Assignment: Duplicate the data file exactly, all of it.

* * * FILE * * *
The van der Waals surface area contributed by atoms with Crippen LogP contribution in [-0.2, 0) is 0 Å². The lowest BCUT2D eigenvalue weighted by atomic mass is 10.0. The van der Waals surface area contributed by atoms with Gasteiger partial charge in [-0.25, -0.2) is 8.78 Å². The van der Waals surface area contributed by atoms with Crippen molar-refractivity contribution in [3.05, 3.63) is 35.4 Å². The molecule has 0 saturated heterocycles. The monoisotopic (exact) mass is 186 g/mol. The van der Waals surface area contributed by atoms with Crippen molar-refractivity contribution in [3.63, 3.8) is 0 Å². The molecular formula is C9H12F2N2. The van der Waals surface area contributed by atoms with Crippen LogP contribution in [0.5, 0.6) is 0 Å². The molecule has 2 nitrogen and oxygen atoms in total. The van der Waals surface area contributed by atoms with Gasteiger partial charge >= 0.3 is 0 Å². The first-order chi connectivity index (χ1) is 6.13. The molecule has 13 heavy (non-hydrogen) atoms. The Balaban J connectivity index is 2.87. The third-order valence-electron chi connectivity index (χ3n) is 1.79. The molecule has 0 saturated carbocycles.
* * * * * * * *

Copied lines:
The van der Waals surface area contributed by atoms with Crippen LogP contribution in [-0.2, 0) is 0 Å². The lowest BCUT2D eigenvalue weighted by atomic mass is 10.0. The van der Waals surface area contributed by atoms with Gasteiger partial charge in [-0.25, -0.2) is 8.78 Å². The van der Waals surface area contributed by atoms with Crippen molar-refractivity contribution in [3.05, 3.63) is 35.4 Å². The molecule has 0 saturated heterocycles. The monoisotopic (exact) mass is 186 g/mol. The van der Waals surface area contributed by atoms with Crippen molar-refractivity contribution in [3.63, 3.8) is 0 Å². The molecular formula is C9H12F2N2. The van der Waals surface area contributed by atoms with Crippen LogP contribution in [0.5, 0.6) is 0 Å². The molecule has 2 nitrogen and oxygen atoms in total. The van der Waals surface area contributed by atoms with Gasteiger partial charge >= 0.3 is 0 Å². The first-order chi connectivity index (χ1) is 6.13. The molecule has 13 heavy (non-hydrogen) atoms. The Balaban J connectivity index is 2.87. The third-order valence-electron chi connectivity index (χ3n) is 1.79. The molecule has 0 saturated carbocycles.